Dad and I went to the Furthur show at Shoreline Amphitheatre last night. And it. Was. Awesome.
I’ve been going to the occasional dead/furthur/dso show practically since the day I was born and I’ve always loved it. The smells, the music, the crowd, the dancing, the lights, the magical powers one has when singing along with the sweet soft harmonies…
But really, I just love going to the shows with my dad. Fathers and daughters can relate in many ways, but there is nothing like shaking your hair and flailing your limbs around with your dad totally shredding the air guitar until he has blisters on his fingers and just when the air E string is about to snap from the major shreddage happening he switches to drums and the sheer speed in which he is snapping his wrists would make even Keith Moon roll over in his grave. And no matter what is being played on stage, I can turn to him and ask, dad, what song is this and even if it takes a few more notes, he nails it. Every. Single. Time. And he knows when it was played at the last show he was at and has probably analyzed the meaning of the lyrics as it relates to a medieval poem and can draw parallels to the most perpendicular lines of other lyrics from songs of other musicians but somehow they all fit into an intricately etched sketch and the artist of it all is my dad.
So it’s the second set and Furthur is jamming deep in space. I hear what I think is a little ditty of St. Stephen and I get all excited and say dad, I think St. Stephen is next! Do you hear it? Do you think they’re going to play it next? And he says No, I didn’t hear it, maybe it’s next but maybe not… And we travel through space a couple minutes more until the stage erupts into an explosion of sound and there it is! St. Stephen bellowing from the bellies of the beats and the crowd goes wiiiild!!!!
And there it was. I crossed a threshold.
The spinning light orb that meanders through the crowd at nearly every show was going wild off in the distance… from afar it may look like the light floats round on its own, but it is wielded by the legendary dancing bear. The dancing bear and his orb are familiar to any one who has every been to a show. And anyone who has ever been to a show knows that the dancing bear and his orb define the show even more than the musicians on stage. The reason I even had the tickets in the first place was because the dancing bear aka Rob kindly offered them to my father and I.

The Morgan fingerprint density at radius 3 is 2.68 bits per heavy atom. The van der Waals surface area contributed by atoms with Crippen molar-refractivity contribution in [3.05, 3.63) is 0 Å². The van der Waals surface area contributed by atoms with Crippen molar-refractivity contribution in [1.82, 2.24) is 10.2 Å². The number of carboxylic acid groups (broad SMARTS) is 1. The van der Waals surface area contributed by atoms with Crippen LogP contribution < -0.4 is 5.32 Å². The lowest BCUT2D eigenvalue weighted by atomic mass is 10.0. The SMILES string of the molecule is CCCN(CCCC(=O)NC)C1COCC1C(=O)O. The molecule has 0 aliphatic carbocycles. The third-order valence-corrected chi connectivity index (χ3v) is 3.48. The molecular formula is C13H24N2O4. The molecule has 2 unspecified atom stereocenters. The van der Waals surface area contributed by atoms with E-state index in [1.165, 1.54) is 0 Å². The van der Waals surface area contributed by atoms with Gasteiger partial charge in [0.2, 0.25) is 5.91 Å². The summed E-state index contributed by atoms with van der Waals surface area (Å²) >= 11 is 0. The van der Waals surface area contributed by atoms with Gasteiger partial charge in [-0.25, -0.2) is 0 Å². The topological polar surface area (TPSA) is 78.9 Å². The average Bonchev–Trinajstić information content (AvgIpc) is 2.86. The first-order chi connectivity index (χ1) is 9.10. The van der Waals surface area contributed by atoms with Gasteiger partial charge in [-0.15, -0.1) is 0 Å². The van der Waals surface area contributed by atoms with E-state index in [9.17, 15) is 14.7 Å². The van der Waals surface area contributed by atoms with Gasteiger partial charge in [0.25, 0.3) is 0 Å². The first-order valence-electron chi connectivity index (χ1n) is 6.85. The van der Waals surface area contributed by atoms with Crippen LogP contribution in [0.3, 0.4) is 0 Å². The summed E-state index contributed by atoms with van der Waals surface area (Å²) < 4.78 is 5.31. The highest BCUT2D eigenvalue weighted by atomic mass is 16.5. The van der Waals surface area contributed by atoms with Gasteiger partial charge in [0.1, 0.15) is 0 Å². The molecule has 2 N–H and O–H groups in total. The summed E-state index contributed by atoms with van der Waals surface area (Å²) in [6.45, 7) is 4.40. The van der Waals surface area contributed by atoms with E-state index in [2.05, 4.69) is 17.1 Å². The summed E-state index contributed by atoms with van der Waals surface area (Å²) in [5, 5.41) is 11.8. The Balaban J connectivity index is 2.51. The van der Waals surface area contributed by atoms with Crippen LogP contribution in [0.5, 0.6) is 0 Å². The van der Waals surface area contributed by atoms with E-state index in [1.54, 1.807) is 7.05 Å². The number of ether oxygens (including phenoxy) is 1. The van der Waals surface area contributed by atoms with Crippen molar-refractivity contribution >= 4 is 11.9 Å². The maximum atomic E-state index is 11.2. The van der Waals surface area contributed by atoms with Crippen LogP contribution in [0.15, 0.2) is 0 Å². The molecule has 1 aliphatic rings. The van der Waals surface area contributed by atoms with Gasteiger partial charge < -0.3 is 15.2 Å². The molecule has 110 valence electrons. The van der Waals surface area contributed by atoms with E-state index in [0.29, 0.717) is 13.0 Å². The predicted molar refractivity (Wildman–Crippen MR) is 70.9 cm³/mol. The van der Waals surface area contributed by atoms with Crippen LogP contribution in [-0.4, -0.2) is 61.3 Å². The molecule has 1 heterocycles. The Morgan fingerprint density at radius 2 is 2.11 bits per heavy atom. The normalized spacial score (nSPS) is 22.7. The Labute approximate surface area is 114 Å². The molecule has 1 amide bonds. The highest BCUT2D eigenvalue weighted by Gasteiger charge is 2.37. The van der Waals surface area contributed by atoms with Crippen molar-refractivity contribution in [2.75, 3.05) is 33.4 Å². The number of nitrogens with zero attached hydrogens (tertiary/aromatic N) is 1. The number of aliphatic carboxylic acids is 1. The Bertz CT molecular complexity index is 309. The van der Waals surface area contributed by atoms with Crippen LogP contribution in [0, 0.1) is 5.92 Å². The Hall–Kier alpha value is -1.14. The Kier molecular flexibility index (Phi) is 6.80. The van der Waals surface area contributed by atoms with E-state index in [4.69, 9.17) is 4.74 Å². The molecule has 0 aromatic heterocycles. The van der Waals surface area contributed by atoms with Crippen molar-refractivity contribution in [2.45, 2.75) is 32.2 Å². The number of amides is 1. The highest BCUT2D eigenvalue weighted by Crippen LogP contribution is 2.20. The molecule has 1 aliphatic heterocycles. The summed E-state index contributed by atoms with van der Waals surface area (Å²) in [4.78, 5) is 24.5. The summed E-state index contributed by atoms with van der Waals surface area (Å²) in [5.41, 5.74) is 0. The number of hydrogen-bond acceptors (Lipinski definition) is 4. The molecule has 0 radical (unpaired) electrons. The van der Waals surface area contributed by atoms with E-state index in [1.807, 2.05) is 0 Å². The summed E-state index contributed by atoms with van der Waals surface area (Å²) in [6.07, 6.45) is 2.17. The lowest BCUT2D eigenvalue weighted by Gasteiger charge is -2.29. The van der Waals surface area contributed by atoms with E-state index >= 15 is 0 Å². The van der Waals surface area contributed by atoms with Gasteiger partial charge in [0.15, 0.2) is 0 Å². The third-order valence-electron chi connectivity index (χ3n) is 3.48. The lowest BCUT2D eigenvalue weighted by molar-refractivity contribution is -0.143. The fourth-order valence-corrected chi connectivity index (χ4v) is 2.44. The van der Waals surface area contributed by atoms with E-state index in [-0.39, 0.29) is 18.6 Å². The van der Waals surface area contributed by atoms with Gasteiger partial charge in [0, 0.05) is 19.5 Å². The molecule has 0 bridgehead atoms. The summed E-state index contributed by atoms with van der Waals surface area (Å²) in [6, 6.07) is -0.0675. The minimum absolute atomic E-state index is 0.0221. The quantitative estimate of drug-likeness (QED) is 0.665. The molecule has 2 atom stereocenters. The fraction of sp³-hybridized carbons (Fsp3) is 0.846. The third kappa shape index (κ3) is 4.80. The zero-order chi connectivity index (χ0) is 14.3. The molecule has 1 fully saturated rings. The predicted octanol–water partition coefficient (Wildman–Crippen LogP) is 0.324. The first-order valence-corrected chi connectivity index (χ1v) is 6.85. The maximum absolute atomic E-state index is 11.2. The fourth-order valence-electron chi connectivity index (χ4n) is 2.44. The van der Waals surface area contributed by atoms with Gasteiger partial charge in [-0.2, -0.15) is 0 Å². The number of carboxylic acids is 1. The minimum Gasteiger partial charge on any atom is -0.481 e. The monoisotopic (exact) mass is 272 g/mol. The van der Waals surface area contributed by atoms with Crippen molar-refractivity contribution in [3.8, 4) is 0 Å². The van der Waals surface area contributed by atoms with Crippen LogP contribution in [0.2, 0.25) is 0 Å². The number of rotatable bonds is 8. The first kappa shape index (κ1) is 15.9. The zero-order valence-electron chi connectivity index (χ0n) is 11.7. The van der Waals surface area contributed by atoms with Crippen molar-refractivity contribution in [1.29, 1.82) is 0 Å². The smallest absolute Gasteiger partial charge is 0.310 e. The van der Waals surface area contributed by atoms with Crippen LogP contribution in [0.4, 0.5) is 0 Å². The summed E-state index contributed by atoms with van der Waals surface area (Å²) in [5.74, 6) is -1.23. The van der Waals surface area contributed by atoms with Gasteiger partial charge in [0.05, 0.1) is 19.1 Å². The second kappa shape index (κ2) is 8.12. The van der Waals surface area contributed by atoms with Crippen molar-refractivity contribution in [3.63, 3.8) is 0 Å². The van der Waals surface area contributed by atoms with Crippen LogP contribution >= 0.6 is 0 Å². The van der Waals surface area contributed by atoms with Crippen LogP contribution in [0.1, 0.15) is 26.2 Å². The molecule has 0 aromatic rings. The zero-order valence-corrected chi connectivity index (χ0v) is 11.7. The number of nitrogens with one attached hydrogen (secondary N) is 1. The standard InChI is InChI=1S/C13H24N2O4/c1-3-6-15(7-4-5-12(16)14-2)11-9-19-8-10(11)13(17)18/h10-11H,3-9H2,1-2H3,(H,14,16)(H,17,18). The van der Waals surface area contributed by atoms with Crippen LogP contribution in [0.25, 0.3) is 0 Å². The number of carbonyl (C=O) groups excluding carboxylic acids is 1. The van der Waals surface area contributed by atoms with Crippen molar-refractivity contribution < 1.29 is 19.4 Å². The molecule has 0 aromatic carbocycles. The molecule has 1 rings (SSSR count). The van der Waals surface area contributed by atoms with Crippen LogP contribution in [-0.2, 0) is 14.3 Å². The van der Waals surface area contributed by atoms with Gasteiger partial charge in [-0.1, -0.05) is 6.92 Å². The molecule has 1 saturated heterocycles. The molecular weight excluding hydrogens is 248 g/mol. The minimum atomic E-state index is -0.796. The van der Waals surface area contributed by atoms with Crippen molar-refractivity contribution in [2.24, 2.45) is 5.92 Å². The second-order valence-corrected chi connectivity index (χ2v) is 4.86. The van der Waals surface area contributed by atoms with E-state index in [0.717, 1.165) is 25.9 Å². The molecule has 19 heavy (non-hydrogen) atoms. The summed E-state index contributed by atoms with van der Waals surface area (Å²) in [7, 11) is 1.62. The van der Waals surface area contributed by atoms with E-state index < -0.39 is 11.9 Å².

The dancing bear is Rob, and he owns a bunch of houses in palo alto a couple in SF, each named after a different Grateful Dead song. At the end of August I had the privilege of moving into one of Rob’s many Dead houses. It is across from the Marina Green in SF and has a beautiful magnolia tree on the side. Thus, the house is appropriately named Sugar Magnolia, and you better believe that they ended the show with that song. It may be the greatest love song ever written, and every time I hear it faint memories of falling asleep as a child to the sound of dad playing it on acoustic come back to me. And next to us was Rob – the dancing bear himself – in his element.
Warning: Philosophical Tangent re – characters.
There are many characters in the world – i.e. Dancing Bear at Dead shows, Banjo Man at the A’s games, the “Happy, Happy, Happy” guy who stands on the corner of Telegraph and Bancroft and says “Happy, happy, happy” all day, etc. These characters are an integral part of an experience and even come to define an event. But the event/culture also defines that character. They’re intertwined to the point where they are codependent in their existence – a show is incomplete without the dancing bear, but the dancing bear exists only in the context of the shows.
And the question I always wonder about is – how did this character come to be and who is it really? At what point does the dude become an actual “character”?
When I worked at KALX I wanted to do a news series where each week we would bring in one of the Berkeley characters and do an expose interview to answer these questions. This never happened as so many ideas get lost in the happenings of life…
While I still wonder, I am content in the wonder. For even if you do know who the character “is”, all you can really know is non-relevant information about a guy – and the guy is not the character. For the character is an icon, that is alive only in it’s element. And when the element is taken away, there is no character… ?!
It’s like the age old philosophical question about personal identity and fission – where if you take a human brain and transplant one hemisphere into another body, are both bodies the same person? See Section 5. Yes this is a burning question in my mind.
I guess all I’m really trying to say is last night’s show was. AWESOME.